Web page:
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FOSS and the Last Mile Problem

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    John Melville-- MD

    Retailers, I am told, speak about the problem of "the last mile:" how do you get product from your lowest level faculity to the customer's living room?  You can build a store and make your customers carry product home, you can hire UPS to deliver it for you, and there may be other options.  Needless to say the "last mile" is a pesky problem on the end of a business plan and outside many retailer's expertise; but when done wrong it can condem the entire enterprise.

    I contend that FOSS, speaking in general, has a problem equivilent to the final mile.  The installation / first use experience for many of the OS products I have used just stinks.  Half the time I have to chase down two or three dependencies from halfway arround the net.  I often have to read manuals of varying quality and work through clunky user interfaves.  It usually takes me an hour or two just to get the simplest FOSS program working, and decide if it meets my needs.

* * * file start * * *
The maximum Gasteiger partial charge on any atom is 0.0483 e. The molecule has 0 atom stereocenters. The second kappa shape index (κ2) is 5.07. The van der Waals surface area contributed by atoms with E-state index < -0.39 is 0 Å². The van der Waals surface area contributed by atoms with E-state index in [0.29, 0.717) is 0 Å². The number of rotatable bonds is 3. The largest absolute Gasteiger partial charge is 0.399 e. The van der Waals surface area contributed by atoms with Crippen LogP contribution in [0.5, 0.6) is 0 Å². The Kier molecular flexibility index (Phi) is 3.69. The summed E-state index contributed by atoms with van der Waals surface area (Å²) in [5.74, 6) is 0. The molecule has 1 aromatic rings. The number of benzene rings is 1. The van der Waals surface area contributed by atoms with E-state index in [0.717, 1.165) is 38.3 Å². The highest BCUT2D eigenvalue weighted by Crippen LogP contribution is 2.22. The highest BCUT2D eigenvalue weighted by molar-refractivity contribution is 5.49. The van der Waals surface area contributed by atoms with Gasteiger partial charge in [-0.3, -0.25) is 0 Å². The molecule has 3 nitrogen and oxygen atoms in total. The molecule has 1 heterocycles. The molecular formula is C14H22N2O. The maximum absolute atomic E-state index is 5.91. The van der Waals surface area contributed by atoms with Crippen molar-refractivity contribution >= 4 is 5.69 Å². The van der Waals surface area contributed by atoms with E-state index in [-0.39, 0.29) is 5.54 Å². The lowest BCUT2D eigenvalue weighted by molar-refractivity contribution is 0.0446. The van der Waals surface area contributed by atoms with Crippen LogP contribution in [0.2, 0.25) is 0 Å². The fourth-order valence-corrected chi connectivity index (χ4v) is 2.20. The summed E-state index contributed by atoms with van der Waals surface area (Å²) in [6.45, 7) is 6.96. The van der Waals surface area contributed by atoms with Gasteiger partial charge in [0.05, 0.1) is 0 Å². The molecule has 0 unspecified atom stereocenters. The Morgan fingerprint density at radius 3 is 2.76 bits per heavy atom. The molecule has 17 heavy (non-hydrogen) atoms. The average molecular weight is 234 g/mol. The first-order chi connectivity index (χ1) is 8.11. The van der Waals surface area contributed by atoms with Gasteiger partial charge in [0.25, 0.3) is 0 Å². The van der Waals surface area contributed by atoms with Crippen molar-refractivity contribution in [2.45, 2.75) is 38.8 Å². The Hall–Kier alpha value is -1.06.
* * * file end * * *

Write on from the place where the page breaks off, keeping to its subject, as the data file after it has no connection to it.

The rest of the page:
(At this point Beer28 will post and indicate that he just installed [insert FOSS program here] in under 15 minutes, that it worked on the first try and that the interface is better than microsoft's.  Since I do not know beer, I cannot contest his experience; he likewise cannot contest mine.)

    I find this interesting because I am currently working on Nester, a FOSS coverage and mutation tester for C#.  Nester is right at the "one mile out point," it works great on my machine, but has bunches of dependencies, and making it work anywhere else is a challenge.  Furthermore, my enthusiasm is waning.  The technical problems have been solved, and the product is maximally useful to me right now.  I see nothing but boring work between now and release.  In a system that depends on volunteer programmers, this is a big problem.

    Can FOSS overcome this phenomenon and give me the great install-and-it-works experience that I get from microsoft?  Can a software system that depends on support calls for payment afford to give me that experience?

    What do you think?

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